Bryn Mawr Classical Review 3.5.1


Susan Braund (trans.), Lucan. Civil War. Oxford: Clarendon Press, 1992. Pp. lvi + 335. ISBN 0-19-814485-7. $95.00.

Reviewed by Edward T. Weston, Bryn Mawr College.

Susan Braund's verse translation of Lucan's difficult epic combines the virtues of J.D. Duff's prose translation (1928) and the verse translation of P.F. Widdows (1988).

Braund describes herself (p. liii) as belonging to the "literalist school of translation": "My translation is not intended to be evaluated as an original artistic creation, nor as an interpretation only loosely based on the Latin. Rather, I have attempted to reproduce as accurately as possible both the content and the 'feel' of Lucan's poem... [W]here the language of the original is difficult or obscure or compressed, it is the translator's duty to convey that." She has, I think, succeeded: her translation is literal yet readable, and does an admirable job in trying to convey the spirit of Lucan.

Her translation is often similar to Duff's, as may be seen from the opening two lines of the poem:

Bella per Emathios plus quam civilia campos,
Iusque datum sceleri canimus, ...
Duff translates "Of war I sing, war worse than civil, waged over the plains of Emathia, and of legality conferred on crime..." Braund's version reads "Of wars across Emathian plains, worse than civil wars, / and of legality conferred on crime we sing, ..." Where she differs from Duff, her version is more literal, despite the difficulties of working within the constraints of verse. Lucan's "Quis furor, o cives, quae tanta licentia ferri" (B.C. 1.8) becomes in Duff: "What madness was this, my countrymen, what fierce orgy of slaughter?" Braund more literally, and yet idiomatically, translates: "What madness was this, O citizens? What this excessive freedom with the sword ... ?" Braund has, moreover, unlike Duff, retained every instance of Lucan's apostrophe, and has faithfully (with a few exceptions) preserved the troublesome distinction between Lucan's fortuna and fata. This is a real problem with Duff's version, which obscures the problem by translating these words far too freely, sometimes even rendering fata by "fortune" and fortuna by "fate."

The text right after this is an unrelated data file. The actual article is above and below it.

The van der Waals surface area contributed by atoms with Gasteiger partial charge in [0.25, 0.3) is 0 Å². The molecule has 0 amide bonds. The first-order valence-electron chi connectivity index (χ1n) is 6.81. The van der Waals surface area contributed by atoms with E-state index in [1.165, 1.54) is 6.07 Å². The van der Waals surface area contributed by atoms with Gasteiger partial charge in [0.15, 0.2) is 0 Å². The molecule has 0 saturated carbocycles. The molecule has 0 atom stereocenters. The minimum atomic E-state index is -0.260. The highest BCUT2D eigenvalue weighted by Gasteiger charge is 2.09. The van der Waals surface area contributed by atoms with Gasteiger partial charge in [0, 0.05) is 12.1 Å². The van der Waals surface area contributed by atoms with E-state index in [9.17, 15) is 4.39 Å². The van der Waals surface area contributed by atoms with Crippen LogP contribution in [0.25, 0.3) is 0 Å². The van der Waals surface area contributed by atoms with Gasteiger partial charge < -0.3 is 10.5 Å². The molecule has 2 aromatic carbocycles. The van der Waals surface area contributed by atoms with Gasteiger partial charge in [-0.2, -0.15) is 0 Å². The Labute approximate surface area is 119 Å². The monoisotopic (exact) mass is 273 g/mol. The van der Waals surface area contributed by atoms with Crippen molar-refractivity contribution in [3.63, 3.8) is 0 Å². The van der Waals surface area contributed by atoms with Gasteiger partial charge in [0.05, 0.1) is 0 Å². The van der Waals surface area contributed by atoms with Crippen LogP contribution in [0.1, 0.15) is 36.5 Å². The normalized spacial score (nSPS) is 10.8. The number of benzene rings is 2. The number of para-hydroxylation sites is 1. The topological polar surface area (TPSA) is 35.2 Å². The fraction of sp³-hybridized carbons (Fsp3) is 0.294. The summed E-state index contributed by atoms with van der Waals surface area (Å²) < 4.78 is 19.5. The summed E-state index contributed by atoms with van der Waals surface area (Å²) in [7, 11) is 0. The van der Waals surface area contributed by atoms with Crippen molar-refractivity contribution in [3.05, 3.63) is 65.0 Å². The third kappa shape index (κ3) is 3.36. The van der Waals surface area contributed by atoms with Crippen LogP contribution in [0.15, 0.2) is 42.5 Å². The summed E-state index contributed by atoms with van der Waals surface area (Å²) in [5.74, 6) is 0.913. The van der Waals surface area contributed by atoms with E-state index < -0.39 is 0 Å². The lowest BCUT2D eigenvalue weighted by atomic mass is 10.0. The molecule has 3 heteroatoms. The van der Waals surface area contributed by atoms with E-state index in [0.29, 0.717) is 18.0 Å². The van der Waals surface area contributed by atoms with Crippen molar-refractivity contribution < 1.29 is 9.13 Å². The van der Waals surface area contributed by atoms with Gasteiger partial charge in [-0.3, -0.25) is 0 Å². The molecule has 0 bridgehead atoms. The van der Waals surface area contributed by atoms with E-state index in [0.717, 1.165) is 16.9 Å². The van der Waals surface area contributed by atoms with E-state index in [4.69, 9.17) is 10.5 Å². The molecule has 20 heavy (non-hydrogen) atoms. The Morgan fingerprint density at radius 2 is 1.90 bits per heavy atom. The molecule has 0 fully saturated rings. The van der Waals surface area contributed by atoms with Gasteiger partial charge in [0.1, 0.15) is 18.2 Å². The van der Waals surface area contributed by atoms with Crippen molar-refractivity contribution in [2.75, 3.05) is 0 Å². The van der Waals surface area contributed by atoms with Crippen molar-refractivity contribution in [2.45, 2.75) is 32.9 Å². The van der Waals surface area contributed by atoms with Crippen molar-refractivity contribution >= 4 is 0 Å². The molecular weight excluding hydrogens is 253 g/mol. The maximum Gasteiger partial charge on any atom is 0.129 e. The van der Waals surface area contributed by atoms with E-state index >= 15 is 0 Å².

She is also much closer to the text than P. F. Widdows, as may be illustrated by his translation of the lines above: "War, civil war and worse, fought out on the plains of Thessalia, / Times when injustice reigned and a crime was legally sanctioned.... This is my theme." Widdows' translation is in dactylic hexameter; Braund's medium is iambic free verse, with lines of varying length. With its close affinity to the English heroic verse, Braund's meter conveys the solemnity of epic. Braund has also, unlike Widdows, retained a line-to-line correspondence to the original, a practice that will save time and effort for the reader who wishes to make a comparison to the original text.

Braund supplies the reader with a useful thirty-six-page introduction (much longer than Duff's or Widdows'), which discusses Lucan's life, the contents of the poem and some general characteristics of Lucanian style. Her view of the meaning of the poem is traditional, and unfortunately ignores the very interesting ideas of a growing number of scholars who question whether Lucan may be characterized as a card-carrying Stoic (see, e.g., D.C. Feeney, The Gods in Epic (Oxford, 1991) 284; W.R. Johnson, Momentary Monsters: Lucan and his Heroes (Ithaca, 1987) 35-66, and passim; and O.S. Due, "Lucain et la philosophie," in Lucain, ed. M. Durry, Entretiens Fondation Hardt XV (Vandoeuvres-Genève, 1968) 203-32. Her notes at the end of the book (regrettably not cross referenced within the text) give much helpful information on the many geographical and historical references made by Lucan, and occasionally refer to other classical poetry, but are not so lengthy so as to deter the general reader. She has also included a glossary and index of names at the end of the book that will no doubt prove useful for classicist and general reader alike.